Also, before that; the thought was Sue was probably about 7 tons; the gastralia added a couple of tons to the weight since the belly would have probably been bigger. So we’re thinking of a bigger animal that maybe wouldn’t have been as fast.
2) How old was Sue at the time of death?
We’re studying Sue’s age right now. Our paleontologists initially had done a study of how old Sue was when Sue died. It’s similar to how old a tree is. You can cut certain bones’ cross section or core, and count the rings to see how old they were. You want to take samples from different areas to back it up. You want reliability. The scientists, as they moved Sue, took samples from other parts of her body, and they’re going to cross-compare them and see how old Sue actually was. We’re thinking age 28-33, which would make Sue the oldest T. rex ever found, as far as life span.
One more bonus fact: they don’t just learn about Sue, from Sue. When Sue was discovered [in South Dakota] it was so significant that scientists collected some of the rock that was around Sue, and in it, they found little tiny shark teeth. So we know that little sharks were living together with Sue; that Sue was near water, and that it was probably a very wet environment.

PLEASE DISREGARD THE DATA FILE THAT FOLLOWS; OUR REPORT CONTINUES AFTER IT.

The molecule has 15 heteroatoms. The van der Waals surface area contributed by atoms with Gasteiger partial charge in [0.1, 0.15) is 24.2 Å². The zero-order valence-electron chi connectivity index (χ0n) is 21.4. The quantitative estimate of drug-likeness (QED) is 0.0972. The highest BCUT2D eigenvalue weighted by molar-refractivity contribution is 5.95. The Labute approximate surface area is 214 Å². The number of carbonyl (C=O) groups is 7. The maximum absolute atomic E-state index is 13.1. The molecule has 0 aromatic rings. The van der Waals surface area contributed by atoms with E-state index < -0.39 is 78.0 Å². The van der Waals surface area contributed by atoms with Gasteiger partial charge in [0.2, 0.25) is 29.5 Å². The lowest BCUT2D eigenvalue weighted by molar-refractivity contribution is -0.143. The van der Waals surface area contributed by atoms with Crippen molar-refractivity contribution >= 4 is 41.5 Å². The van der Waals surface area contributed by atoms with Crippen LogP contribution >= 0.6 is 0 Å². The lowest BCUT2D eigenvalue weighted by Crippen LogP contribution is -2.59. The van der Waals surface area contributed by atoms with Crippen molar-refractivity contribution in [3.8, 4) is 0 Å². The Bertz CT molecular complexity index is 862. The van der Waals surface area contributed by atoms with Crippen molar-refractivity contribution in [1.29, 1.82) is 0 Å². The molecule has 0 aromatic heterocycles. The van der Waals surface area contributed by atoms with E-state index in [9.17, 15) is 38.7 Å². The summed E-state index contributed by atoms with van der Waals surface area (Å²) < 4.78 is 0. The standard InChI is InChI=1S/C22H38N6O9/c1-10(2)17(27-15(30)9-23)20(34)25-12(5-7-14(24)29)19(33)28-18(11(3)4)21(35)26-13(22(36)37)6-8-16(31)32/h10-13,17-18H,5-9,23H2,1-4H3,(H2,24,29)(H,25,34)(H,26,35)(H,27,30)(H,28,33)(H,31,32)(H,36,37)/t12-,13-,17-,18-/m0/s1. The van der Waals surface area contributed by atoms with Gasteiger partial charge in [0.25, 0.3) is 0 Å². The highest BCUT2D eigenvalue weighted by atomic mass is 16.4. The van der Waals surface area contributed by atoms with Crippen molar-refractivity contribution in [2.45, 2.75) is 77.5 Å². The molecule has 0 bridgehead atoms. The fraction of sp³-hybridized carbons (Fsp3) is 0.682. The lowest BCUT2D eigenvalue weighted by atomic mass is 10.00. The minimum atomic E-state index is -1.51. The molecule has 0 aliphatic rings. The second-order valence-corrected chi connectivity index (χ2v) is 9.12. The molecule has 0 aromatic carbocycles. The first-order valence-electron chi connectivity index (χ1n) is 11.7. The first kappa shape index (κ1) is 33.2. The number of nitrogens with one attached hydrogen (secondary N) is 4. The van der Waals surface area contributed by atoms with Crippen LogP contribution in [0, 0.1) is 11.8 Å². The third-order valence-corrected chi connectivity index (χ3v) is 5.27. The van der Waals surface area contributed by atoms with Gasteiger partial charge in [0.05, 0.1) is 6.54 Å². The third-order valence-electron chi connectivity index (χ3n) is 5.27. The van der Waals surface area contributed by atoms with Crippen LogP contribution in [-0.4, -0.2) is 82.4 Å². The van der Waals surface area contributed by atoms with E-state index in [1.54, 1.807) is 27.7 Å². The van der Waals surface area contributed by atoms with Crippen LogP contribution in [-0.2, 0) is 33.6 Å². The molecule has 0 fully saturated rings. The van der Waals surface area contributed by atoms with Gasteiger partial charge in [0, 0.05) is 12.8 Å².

3) Which other prehistoric fossils stand out in the Field’s collection?
Illinois’s state fossil is the early fish called the Tully Monster (Tullimonstrum gregarian). It’s named after this guy who discovered the fossil in Illinois, Francis Tully. He was actually a pipe fitter who was an amateur fossil collector. He found it in the 1950s and brought it to the museum, and they were like, ‘We’ve never seen anything like this, we don’t know what it is!”
It had a little claw, a body like a worm, a tail like a squid, and eyes and stalks like a crab. They studied it extensively and discovered it was probably an early ancestor of lampreys, those blood-sucking fish that attach to other fish and drink their blood.